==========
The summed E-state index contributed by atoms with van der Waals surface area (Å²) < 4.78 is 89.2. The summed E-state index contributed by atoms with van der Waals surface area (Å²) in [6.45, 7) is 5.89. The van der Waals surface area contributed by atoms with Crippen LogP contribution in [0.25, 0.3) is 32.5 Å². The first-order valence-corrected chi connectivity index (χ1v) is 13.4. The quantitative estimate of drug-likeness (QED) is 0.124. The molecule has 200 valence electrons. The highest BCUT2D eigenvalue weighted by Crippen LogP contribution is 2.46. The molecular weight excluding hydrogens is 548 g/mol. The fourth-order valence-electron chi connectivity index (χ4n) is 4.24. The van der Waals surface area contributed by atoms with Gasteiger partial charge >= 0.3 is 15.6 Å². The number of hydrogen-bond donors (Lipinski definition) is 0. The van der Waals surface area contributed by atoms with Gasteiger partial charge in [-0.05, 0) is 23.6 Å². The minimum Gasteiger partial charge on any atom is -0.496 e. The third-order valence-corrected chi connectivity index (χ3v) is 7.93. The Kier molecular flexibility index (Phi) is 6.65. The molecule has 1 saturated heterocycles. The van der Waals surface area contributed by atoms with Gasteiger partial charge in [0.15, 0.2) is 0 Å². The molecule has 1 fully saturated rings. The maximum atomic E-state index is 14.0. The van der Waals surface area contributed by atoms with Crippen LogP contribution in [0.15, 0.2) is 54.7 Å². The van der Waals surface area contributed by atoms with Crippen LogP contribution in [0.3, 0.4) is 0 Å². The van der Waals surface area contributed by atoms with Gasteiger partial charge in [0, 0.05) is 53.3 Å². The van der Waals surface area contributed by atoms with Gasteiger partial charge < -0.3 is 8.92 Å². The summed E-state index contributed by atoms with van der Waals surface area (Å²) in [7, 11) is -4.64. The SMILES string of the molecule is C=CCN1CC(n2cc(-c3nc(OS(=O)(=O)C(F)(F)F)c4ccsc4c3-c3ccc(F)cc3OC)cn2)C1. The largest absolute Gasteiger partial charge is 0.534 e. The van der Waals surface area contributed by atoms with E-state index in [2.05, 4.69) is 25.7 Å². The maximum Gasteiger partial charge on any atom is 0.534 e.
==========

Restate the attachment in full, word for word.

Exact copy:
The summed E-state index contributed by atoms with van der Waals surface area (Å²) < 4.78 is 89.2. The summed E-state index contributed by atoms with van der Waals surface area (Å²) in [6.45, 7) is 5.89. The van der Waals surface area contributed by atoms with Crippen LogP contribution in [0.25, 0.3) is 32.5 Å². The first-order valence-corrected chi connectivity index (χ1v) is 13.4. The quantitative estimate of drug-likeness (QED) is 0.124. The molecule has 200 valence electrons. The highest BCUT2D eigenvalue weighted by Crippen LogP contribution is 2.46. The molecular weight excluding hydrogens is 548 g/mol. The fourth-order valence-electron chi connectivity index (χ4n) is 4.24. The van der Waals surface area contributed by atoms with Gasteiger partial charge >= 0.3 is 15.6 Å². The number of hydrogen-bond donors (Lipinski definition) is 0. The van der Waals surface area contributed by atoms with Gasteiger partial charge in [-0.05, 0) is 23.6 Å². The minimum Gasteiger partial charge on any atom is -0.496 e. The third-order valence-corrected chi connectivity index (χ3v) is 7.93. The Kier molecular flexibility index (Phi) is 6.65. The molecule has 1 saturated heterocycles. The van der Waals surface area contributed by atoms with Gasteiger partial charge in [0.15, 0.2) is 0 Å². The molecule has 1 fully saturated rings. The maximum atomic E-state index is 14.0. The van der Waals surface area contributed by atoms with Crippen LogP contribution in [0.15, 0.2) is 54.7 Å². The van der Waals surface area contributed by atoms with Crippen LogP contribution in [0.3, 0.4) is 0 Å². The van der Waals surface area contributed by atoms with Gasteiger partial charge in [0, 0.05) is 53.3 Å². The van der Waals surface area contributed by atoms with Gasteiger partial charge < -0.3 is 8.92 Å². The summed E-state index contributed by atoms with van der Waals surface area (Å²) in [7, 11) is -4.64. The SMILES string of the molecule is C=CCN1CC(n2cc(-c3nc(OS(=O)(=O)C(F)(F)F)c4ccsc4c3-c3ccc(F)cc3OC)cn2)C1. The largest absolute Gasteiger partial charge is 0.534 e. The van der Waals surface area contributed by atoms with E-state index in [2.05, 4.69) is 25.7 Å². The maximum Gasteiger partial charge on any atom is 0.534 e.